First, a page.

Want a late-19th-century Parisian afternoon? Go to La Boheme

    La_Boheme_interiorWhen Mother is a good cook, too often she’s also a dainty diner. Her standard of a good outie consists of a spotless floor, a high ceiling, white table cloth, classy customers, and fine china. So when it comes to taking Mother out for dinner, I have to be extra careful. French is always a safe choice. A French restaurant in the City of Trees is even better, as the rows of Eucalyptus loftily overlooked us driving through, bringing her back to memories of Saigon’s Duy Tan Street. The good mood was set. We arrived at La Boheme in the midst of a sun-bathed afternoon Farmers’ Market, white tents made the variegated crowd all the more picturesque. A step into the open-doored restaurant and the ambience transformed into cool air, quietude, and refined elegance.

    Seeing that it was past noon, we skipped the appetizers. The benefit of having company is the ease of trying out different categories in a menu: from land to sea to bakery, from duck confit stew to pan-roasted salmon to sandwich la Bohème.
    It would be almost contrived to go about describing the taste. The look says it all. Tenderness shows on the lustrous russet hue of the duck skin, succulence is embedded in the creamy tone of “ground apple” purée, garden’s and oven’s crisps join harmonically in vibrant colors. Perhaps the only setback was the acrid zest of dijon mustard on the sandwich, a taste I have yet to acquaint.

    Like a palette with no fixed sets of color patches, this pâtisserie does not have a fixed dessert menu all year round. The business goes by daily creations, but the mousse and the mille-feuille are as irresistible to the chefs as they are enticing to the diners: the window counter cannot lack their beauty, nor can the palates refuse their luscious embrace. Just this once I actually let go of the wicked craving for chocolate and chose the fruity mousse, every morsel of which I adored. Indeed, nothing can beat the citric acid’s touch of delight.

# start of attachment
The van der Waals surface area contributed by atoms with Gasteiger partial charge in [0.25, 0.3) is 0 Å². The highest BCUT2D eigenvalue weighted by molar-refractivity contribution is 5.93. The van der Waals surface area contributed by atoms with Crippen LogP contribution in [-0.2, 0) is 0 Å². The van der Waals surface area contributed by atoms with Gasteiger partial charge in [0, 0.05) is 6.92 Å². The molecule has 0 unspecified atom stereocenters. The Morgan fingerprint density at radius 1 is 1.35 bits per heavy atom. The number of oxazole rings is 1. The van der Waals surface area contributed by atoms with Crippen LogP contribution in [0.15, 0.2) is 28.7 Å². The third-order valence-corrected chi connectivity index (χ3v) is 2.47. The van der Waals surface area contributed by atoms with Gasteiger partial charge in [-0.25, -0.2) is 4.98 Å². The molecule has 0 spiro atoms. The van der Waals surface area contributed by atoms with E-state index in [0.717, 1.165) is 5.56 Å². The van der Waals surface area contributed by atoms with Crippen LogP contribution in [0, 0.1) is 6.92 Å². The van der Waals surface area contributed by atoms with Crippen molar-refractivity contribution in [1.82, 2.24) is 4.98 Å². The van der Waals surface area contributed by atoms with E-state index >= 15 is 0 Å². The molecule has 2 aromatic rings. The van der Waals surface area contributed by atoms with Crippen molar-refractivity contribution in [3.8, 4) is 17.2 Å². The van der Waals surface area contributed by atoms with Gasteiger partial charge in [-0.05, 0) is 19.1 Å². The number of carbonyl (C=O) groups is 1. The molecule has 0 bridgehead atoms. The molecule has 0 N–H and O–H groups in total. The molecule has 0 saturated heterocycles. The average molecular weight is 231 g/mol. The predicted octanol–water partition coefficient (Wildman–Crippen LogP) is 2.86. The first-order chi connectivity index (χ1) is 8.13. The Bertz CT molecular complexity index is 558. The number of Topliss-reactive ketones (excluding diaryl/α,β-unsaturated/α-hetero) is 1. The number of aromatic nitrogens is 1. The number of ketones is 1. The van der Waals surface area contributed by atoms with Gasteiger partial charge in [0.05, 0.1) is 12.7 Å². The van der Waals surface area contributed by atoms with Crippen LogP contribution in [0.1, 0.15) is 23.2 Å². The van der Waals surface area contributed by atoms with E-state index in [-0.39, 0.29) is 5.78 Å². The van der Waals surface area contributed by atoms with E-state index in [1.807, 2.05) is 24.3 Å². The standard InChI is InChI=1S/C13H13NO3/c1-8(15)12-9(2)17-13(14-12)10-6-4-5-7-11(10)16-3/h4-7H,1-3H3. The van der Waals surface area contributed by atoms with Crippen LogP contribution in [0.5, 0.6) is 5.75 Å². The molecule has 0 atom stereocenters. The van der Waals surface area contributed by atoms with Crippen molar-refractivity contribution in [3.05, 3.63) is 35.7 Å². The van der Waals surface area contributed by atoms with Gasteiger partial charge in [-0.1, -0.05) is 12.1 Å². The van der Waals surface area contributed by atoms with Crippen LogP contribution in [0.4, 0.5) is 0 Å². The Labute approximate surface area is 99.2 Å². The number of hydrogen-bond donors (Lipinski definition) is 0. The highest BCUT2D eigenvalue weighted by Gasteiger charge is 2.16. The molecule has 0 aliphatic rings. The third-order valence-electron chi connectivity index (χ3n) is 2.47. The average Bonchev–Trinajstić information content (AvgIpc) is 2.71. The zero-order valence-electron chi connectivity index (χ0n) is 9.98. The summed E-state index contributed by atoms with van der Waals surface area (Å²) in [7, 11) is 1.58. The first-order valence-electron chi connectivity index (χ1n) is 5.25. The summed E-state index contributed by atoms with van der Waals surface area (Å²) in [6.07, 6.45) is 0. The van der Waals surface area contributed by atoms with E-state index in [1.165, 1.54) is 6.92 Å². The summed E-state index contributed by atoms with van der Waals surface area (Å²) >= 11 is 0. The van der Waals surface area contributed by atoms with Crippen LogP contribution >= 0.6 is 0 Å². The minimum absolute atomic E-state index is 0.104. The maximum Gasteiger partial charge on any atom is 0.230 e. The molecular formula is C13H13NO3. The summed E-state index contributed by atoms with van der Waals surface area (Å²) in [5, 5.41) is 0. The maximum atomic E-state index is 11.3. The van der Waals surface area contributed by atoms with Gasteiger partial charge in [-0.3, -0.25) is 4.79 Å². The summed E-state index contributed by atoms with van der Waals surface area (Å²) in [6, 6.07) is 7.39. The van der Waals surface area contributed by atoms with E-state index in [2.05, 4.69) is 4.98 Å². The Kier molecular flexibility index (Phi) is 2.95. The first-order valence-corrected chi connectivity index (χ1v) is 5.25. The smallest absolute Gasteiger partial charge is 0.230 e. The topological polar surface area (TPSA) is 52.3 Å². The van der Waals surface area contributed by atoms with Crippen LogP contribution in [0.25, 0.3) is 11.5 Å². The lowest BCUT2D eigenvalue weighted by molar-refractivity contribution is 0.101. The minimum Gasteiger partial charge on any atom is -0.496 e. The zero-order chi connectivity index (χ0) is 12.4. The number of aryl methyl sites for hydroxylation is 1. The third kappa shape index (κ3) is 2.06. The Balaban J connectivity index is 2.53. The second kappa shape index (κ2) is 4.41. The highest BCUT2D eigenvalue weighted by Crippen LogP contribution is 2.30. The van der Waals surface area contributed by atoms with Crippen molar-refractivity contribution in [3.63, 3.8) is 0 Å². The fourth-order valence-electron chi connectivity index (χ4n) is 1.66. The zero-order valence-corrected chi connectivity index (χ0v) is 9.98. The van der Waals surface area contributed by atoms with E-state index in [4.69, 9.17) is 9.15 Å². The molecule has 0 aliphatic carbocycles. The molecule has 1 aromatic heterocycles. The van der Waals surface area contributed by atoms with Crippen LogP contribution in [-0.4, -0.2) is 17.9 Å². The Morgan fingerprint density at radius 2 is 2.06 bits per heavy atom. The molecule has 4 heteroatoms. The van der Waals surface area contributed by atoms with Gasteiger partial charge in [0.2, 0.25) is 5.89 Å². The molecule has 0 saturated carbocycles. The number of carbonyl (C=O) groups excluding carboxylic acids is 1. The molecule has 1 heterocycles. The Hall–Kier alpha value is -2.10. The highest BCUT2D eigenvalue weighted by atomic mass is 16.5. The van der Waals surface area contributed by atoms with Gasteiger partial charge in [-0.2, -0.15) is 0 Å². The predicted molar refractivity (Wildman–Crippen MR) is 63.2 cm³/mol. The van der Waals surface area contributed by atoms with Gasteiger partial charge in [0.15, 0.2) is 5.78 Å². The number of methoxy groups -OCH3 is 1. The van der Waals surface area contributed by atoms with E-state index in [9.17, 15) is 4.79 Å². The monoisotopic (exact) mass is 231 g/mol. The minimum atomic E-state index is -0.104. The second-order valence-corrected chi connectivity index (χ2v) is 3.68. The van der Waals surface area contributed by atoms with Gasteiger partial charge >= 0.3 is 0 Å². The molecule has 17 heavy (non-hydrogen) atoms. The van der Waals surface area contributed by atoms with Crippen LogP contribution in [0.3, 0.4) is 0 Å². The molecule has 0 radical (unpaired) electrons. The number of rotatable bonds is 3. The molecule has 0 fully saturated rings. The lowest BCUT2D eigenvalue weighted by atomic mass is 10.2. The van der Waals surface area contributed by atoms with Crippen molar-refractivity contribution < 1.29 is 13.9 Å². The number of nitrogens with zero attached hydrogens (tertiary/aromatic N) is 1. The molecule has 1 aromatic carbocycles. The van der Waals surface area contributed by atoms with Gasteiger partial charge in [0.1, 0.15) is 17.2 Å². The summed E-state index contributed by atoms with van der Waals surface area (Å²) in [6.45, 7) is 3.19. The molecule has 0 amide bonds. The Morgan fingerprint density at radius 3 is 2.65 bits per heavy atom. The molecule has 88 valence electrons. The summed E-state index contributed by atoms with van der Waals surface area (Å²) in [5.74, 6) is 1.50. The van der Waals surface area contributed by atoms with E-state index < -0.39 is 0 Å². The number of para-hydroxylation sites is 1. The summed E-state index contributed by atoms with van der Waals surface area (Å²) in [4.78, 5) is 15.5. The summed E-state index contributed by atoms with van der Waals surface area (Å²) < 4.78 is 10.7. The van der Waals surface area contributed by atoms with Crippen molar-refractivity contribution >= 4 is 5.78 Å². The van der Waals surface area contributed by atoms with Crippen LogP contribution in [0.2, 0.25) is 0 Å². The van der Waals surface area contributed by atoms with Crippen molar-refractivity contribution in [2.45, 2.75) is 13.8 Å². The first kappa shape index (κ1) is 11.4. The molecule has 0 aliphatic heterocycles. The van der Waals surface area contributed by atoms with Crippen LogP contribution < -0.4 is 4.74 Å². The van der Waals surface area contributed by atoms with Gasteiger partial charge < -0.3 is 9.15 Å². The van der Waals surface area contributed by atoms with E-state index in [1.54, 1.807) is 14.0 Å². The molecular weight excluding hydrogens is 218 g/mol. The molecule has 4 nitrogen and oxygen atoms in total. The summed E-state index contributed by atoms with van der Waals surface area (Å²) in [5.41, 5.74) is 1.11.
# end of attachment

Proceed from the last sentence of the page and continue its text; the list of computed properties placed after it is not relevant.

Was it the drowsy sunbeams that made this cafe more removed from its neighboring reality and closer to some distant realm one can only find in books and old movies? Two ladies in their late 60s and wide brim hats softly sipped the afternoon away at a nearby table. Their presence furnished the luncheonette with a whiff of Chez la Père Lathuille – minus Manet’s humorous romantic air, of course, and plus a few walls.

    La Bohème Café & Pâtisserie

    1425 Burlingame Avenue
    Burlingame, CA 94101

    Lunch (and dessert) for Four: $81.94

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